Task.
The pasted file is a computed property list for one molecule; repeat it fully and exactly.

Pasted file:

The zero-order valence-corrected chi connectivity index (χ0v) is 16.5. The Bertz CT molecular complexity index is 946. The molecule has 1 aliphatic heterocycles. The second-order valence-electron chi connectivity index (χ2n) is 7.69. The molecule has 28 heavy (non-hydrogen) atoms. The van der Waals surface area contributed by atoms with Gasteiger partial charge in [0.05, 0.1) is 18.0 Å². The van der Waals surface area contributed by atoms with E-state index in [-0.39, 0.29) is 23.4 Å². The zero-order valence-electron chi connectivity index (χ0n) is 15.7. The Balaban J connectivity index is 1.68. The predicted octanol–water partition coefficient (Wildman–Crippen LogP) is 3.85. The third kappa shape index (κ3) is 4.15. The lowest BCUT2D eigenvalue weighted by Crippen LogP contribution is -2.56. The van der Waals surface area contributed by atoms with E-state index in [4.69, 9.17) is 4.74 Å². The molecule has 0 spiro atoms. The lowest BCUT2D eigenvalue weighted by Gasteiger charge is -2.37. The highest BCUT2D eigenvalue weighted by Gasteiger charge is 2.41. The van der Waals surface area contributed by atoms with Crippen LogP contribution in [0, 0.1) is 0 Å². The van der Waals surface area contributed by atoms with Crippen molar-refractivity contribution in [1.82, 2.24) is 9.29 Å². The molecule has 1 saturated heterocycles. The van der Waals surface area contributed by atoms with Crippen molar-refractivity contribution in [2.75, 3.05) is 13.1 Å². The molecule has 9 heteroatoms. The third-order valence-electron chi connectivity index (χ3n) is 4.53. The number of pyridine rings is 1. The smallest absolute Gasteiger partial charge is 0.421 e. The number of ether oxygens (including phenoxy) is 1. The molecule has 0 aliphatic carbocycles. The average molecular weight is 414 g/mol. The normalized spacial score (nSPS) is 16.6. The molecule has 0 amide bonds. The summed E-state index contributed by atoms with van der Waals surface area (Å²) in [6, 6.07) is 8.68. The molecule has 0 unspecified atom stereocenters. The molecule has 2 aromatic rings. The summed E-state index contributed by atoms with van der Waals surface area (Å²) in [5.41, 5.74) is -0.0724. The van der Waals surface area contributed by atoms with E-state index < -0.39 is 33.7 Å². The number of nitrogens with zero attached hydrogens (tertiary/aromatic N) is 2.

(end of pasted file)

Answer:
The zero-order valence-corrected chi connectivity index (χ0v) is 16.5. The Bertz CT molecular complexity index is 946. The molecule has 1 aliphatic heterocycles. The second-order valence-electron chi connectivity index (χ2n) is 7.69. The molecule has 28 heavy (non-hydrogen) atoms. The van der Waals surface area contributed by atoms with Gasteiger partial charge in [0.05, 0.1) is 18.0 Å². The van der Waals surface area contributed by atoms with E-state index in [-0.39, 0.29) is 23.4 Å². The zero-order valence-electron chi connectivity index (χ0n) is 15.7. The Balaban J connectivity index is 1.68. The predicted octanol–water partition coefficient (Wildman–Crippen LogP) is 3.85. The third kappa shape index (κ3) is 4.15. The lowest BCUT2D eigenvalue weighted by Crippen LogP contribution is -2.56. The van der Waals surface area contributed by atoms with E-state index in [4.69, 9.17) is 4.74 Å². The molecule has 0 spiro atoms. The lowest BCUT2D eigenvalue weighted by Gasteiger charge is -2.37. The highest BCUT2D eigenvalue weighted by Gasteiger charge is 2.41. The van der Waals surface area contributed by atoms with Crippen LogP contribution in [0, 0.1) is 0 Å². The van der Waals surface area contributed by atoms with Crippen molar-refractivity contribution in [1.82, 2.24) is 9.29 Å². The molecule has 1 saturated heterocycles. The van der Waals surface area contributed by atoms with Crippen molar-refractivity contribution in [2.75, 3.05) is 13.1 Å². The molecule has 9 heteroatoms. The third-order valence-electron chi connectivity index (χ3n) is 4.53. The number of pyridine rings is 1. The smallest absolute Gasteiger partial charge is 0.421 e. The number of ether oxygens (including phenoxy) is 1. The molecule has 0 aliphatic carbocycles. The average molecular weight is 414 g/mol. The normalized spacial score (nSPS) is 16.6. The molecule has 0 amide bonds. The summed E-state index contributed by atoms with van der Waals surface area (Å²) in [6, 6.07) is 8.68. The molecule has 0 unspecified atom stereocenters. The molecule has 2 aromatic rings. The summed E-state index contributed by atoms with van der Waals surface area (Å²) in [5.41, 5.74) is -0.0724. The van der Waals surface area contributed by atoms with E-state index < -0.39 is 33.7 Å². The number of nitrogens with zero attached hydrogens (tertiary/aromatic N) is 2.